The physiology of ICU patients is a complicated puzzle, one confounded by innumerable variables. To look at a single time point for gut peptide characterization – let alone any hormone – is insufficient and perhaps misleading. With the expansion of time points and sample numbers, consideration of the three aforementioned hypotheses is warranted. It is believed that the new data from these suggestions will help to further unlock the mystery that is the nutritional status of the ICU patient.

Authors' response

Mohsen Nematy, Jacqui E O'Flynn, Liesl Wandrag, Audrey E Brynes, Stephen J Brett, Michael Patterson, Mohammad A Ghatei, Stephen R Bloom and Gary S Frost.

We would like to thank Dr Danna for his interest in our paper. He commented that 'measuring these gut peptides in fasting individuals only once per day in the morning is an incomplete representation of the physiology of these hormones in the complicated ICU patient'. We would therefore like to draw Danna's attention to the following points.

This was a pilot study in a group of intensive care patients. The idea of publication was to encourage debate around the role of gut hormones in this area, and to alert colleagues to our early findings. This was the first report in this field. We recognize the weaknesses of measuring one time point for gut hormones, but at the outset of the study we did not even know that interpretable data would be produced.

Previous publications from our group have defined the dynamic relationship between gut hormones, appetite and food intake [47]. We are aware that a detailed understanding requires the assessment of response to feeding, often achieved with a test meal. ICU patients tend to be fed continuously, however, thus rendering test meals practically difficult and of arguable significance. What is clear is that our understanding of appetite, food intake and the physiological mechanisms of the regulation of the same are poorly understood, and this is particularly important in recovering patients after discharge. This is a clear avenue for future studies.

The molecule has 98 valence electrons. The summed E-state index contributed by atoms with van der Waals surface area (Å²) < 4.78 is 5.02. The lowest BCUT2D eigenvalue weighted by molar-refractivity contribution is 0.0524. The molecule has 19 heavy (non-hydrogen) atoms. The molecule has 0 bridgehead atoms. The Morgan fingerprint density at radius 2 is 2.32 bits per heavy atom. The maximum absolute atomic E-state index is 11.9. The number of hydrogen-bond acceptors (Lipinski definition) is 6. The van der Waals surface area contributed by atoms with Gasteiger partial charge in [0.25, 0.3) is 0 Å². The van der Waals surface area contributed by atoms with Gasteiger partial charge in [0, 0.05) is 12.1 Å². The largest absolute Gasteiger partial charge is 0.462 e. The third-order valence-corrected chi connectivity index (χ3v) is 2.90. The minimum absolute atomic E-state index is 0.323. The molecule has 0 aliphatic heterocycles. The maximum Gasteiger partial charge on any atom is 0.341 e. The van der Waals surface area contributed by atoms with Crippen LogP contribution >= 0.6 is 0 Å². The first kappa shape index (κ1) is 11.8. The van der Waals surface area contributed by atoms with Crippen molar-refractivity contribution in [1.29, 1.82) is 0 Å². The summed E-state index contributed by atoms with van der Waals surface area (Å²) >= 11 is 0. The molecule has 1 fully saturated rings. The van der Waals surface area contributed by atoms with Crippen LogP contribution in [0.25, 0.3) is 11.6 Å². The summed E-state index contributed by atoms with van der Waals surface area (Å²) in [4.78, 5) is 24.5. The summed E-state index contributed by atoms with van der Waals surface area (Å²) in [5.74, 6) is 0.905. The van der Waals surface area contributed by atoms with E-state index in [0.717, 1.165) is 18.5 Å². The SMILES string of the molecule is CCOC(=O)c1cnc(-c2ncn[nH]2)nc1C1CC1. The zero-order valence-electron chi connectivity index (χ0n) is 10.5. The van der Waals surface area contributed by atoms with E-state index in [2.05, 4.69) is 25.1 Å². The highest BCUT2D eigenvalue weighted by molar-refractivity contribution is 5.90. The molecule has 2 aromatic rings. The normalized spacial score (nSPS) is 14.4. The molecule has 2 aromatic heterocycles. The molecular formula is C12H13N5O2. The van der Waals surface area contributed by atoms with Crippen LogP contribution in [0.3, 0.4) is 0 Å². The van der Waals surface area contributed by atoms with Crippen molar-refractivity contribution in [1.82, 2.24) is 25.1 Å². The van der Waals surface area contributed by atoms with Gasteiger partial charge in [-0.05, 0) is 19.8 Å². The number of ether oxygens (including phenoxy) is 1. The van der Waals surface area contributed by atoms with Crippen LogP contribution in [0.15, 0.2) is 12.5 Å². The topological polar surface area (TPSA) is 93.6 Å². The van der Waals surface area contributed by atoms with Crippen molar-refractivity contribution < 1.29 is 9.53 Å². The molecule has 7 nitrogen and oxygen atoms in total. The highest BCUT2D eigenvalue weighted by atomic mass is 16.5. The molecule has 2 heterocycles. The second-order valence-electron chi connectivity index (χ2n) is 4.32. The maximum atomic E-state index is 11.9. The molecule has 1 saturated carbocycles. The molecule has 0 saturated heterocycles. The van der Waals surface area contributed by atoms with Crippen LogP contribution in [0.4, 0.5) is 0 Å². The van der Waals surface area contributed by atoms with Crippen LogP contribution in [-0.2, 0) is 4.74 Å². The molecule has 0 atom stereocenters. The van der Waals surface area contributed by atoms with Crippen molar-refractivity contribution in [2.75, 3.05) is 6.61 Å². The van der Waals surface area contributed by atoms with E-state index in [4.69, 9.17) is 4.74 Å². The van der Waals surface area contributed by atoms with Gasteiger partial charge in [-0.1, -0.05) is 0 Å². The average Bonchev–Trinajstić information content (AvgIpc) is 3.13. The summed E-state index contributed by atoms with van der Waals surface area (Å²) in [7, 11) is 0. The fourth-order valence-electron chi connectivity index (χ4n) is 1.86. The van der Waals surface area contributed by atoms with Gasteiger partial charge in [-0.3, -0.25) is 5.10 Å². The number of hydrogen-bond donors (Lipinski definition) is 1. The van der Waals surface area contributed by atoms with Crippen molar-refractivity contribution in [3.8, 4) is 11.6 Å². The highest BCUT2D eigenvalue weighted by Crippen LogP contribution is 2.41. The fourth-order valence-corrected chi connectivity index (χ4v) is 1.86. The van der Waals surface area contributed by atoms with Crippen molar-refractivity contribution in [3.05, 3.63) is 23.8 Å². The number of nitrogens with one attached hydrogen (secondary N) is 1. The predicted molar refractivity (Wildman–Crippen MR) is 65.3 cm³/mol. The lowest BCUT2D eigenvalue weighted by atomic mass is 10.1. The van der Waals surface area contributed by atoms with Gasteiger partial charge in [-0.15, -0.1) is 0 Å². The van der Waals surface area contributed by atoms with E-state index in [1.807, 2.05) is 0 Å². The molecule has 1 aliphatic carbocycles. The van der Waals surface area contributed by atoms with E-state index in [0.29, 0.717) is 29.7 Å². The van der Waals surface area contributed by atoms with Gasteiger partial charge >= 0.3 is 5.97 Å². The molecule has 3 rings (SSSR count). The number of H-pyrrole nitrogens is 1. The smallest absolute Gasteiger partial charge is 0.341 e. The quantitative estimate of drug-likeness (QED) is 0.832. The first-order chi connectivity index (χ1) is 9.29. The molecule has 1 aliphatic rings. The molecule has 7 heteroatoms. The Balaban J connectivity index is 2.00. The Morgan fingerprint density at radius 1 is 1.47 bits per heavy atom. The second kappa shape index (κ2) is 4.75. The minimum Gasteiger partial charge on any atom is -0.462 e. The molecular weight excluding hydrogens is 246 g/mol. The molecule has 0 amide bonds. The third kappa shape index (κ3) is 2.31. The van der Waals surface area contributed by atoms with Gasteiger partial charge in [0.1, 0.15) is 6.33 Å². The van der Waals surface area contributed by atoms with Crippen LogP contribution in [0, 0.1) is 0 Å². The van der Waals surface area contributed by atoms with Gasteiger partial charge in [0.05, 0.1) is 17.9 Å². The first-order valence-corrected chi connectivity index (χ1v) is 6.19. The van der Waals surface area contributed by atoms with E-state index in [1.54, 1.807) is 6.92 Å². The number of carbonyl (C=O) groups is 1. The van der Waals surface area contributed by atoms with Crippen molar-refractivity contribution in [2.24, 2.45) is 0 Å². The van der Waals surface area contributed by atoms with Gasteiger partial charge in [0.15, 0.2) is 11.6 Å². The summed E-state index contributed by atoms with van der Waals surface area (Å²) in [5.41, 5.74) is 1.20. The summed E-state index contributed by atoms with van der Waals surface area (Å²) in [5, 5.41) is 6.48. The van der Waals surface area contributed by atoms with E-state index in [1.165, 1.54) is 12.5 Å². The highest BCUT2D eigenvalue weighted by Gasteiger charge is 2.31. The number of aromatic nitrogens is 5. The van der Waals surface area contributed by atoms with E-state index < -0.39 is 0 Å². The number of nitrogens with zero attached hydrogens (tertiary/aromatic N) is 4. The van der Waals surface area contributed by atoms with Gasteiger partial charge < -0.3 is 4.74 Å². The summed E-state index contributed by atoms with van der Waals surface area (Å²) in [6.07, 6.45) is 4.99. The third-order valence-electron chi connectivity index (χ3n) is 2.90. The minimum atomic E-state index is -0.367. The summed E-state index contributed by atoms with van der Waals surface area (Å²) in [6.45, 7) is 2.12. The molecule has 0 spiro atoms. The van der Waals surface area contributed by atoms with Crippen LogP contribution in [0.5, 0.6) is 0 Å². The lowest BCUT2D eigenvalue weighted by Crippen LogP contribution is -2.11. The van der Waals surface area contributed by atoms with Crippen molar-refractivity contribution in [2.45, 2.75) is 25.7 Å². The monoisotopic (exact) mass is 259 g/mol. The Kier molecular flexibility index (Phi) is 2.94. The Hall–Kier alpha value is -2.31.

We are not claiming to have anything like the whole answer with this pilot study, but suppressed ghrelin and elevated PYY may contribute to a reduced initial motivation to eat. We named this a pilot study and subsequently designed two investigations to examine the initial hypothesis and to explore the possible mechanism of observed changes in gut hormones in acute illness. These investigations were performed in elderly patients with a fractured neck of femur and in patients undergoing coronary artery bypass grafting surgery. Results were encouraging and will be submitted shortly for publication.

Abbreviations

ICU: 

= intensive care unit

PYY: 

= peptide YY.

Declarations

Authors’ Affiliations

(1)
Louisiana State University Health, Sciences Center in New Orleans, Pennington Biomedical Research Center

References

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Copyright

© BioMed Central Ltd 2006